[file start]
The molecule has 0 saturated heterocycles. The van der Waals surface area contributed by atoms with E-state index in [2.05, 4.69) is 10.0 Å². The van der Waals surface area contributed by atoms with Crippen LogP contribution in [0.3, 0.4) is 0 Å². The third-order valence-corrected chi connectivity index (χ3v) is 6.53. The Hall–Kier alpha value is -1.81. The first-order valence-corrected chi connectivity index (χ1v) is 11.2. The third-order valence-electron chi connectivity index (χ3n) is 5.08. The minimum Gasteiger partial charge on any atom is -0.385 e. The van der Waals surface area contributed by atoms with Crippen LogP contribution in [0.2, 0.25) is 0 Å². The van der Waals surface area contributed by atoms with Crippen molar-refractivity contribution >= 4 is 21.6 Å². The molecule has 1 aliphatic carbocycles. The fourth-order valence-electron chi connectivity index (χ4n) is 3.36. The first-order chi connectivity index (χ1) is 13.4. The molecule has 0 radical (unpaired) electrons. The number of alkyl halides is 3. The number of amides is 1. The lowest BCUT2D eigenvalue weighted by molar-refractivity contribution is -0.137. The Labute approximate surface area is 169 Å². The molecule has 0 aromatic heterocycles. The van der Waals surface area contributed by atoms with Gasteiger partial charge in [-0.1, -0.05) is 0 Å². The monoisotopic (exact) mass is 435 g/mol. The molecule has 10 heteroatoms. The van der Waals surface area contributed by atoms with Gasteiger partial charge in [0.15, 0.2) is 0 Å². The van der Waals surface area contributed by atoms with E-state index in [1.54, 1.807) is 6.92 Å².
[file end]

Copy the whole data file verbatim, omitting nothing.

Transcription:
The molecule has 0 saturated heterocycles. The van der Waals surface area contributed by atoms with E-state index in [2.05, 4.69) is 10.0 Å². The van der Waals surface area contributed by atoms with Crippen LogP contribution in [0.3, 0.4) is 0 Å². The third-order valence-corrected chi connectivity index (χ3v) is 6.53. The Hall–Kier alpha value is -1.81. The first-order valence-corrected chi connectivity index (χ1v) is 11.2. The third-order valence-electron chi connectivity index (χ3n) is 5.08. The minimum Gasteiger partial charge on any atom is -0.385 e. The van der Waals surface area contributed by atoms with Crippen LogP contribution in [0.2, 0.25) is 0 Å². The van der Waals surface area contributed by atoms with Crippen molar-refractivity contribution >= 4 is 21.6 Å². The molecule has 1 aliphatic carbocycles. The fourth-order valence-electron chi connectivity index (χ4n) is 3.36. The first-order chi connectivity index (χ1) is 13.4. The molecule has 0 radical (unpaired) electrons. The number of alkyl halides is 3. The number of amides is 1. The lowest BCUT2D eigenvalue weighted by molar-refractivity contribution is -0.137. The Labute approximate surface area is 169 Å². The molecule has 0 aromatic heterocycles. The van der Waals surface area contributed by atoms with Gasteiger partial charge in [-0.1, -0.05) is 0 Å². The monoisotopic (exact) mass is 435 g/mol. The molecule has 10 heteroatoms. The van der Waals surface area contributed by atoms with Gasteiger partial charge in [0.15, 0.2) is 0 Å². The van der Waals surface area contributed by atoms with E-state index in [1.54, 1.807) is 6.92 Å².